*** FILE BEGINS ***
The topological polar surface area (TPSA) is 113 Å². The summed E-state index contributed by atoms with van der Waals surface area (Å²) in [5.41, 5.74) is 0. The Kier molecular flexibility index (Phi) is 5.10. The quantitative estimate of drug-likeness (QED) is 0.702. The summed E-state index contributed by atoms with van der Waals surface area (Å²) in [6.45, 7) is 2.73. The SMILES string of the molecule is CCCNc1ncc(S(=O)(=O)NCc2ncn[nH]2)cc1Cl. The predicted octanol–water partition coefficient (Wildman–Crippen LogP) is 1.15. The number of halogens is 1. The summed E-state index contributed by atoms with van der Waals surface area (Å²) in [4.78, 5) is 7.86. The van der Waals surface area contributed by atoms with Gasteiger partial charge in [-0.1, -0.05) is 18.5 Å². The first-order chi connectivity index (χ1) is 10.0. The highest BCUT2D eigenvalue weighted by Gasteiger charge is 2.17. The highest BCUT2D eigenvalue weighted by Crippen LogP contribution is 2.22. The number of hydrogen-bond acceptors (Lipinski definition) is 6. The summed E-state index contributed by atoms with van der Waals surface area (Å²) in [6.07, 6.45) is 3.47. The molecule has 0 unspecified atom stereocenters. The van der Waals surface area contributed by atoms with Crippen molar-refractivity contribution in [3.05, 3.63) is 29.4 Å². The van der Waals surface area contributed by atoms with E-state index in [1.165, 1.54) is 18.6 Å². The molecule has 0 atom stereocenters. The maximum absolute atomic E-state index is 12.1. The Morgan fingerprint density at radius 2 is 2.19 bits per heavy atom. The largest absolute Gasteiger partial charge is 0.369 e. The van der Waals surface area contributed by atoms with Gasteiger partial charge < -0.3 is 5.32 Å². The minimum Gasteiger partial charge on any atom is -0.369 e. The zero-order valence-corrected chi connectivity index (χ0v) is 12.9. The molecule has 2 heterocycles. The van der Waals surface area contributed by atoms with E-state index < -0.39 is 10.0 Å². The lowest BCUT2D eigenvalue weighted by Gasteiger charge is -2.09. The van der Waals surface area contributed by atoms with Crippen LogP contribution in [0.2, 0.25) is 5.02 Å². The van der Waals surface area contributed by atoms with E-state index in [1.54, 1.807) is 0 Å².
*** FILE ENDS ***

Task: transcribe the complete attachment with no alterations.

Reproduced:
The topological polar surface area (TPSA) is 113 Å². The summed E-state index contributed by atoms with van der Waals surface area (Å²) in [5.41, 5.74) is 0. The Kier molecular flexibility index (Phi) is 5.10. The quantitative estimate of drug-likeness (QED) is 0.702. The summed E-state index contributed by atoms with van der Waals surface area (Å²) in [6.45, 7) is 2.73. The SMILES string of the molecule is CCCNc1ncc(S(=O)(=O)NCc2ncn[nH]2)cc1Cl. The predicted octanol–water partition coefficient (Wildman–Crippen LogP) is 1.15. The number of halogens is 1. The summed E-state index contributed by atoms with van der Waals surface area (Å²) in [4.78, 5) is 7.86. The van der Waals surface area contributed by atoms with Gasteiger partial charge in [-0.1, -0.05) is 18.5 Å². The first-order chi connectivity index (χ1) is 10.0. The highest BCUT2D eigenvalue weighted by Gasteiger charge is 2.17. The highest BCUT2D eigenvalue weighted by Crippen LogP contribution is 2.22. The number of hydrogen-bond acceptors (Lipinski definition) is 6. The summed E-state index contributed by atoms with van der Waals surface area (Å²) in [6.07, 6.45) is 3.47. The molecule has 0 unspecified atom stereocenters. The van der Waals surface area contributed by atoms with Crippen molar-refractivity contribution in [3.05, 3.63) is 29.4 Å². The van der Waals surface area contributed by atoms with E-state index in [1.165, 1.54) is 18.6 Å². The molecule has 0 atom stereocenters. The maximum absolute atomic E-state index is 12.1. The Morgan fingerprint density at radius 2 is 2.19 bits per heavy atom. The largest absolute Gasteiger partial charge is 0.369 e. The van der Waals surface area contributed by atoms with Gasteiger partial charge < -0.3 is 5.32 Å². The minimum Gasteiger partial charge on any atom is -0.369 e. The zero-order valence-corrected chi connectivity index (χ0v) is 12.9. The molecule has 2 heterocycles. The van der Waals surface area contributed by atoms with E-state index < -0.39 is 10.0 Å². The lowest BCUT2D eigenvalue weighted by Gasteiger charge is -2.09. The van der Waals surface area contributed by atoms with Crippen LogP contribution in [0.2, 0.25) is 5.02 Å². The van der Waals surface area contributed by atoms with E-state index in [1.54, 1.807) is 0 Å².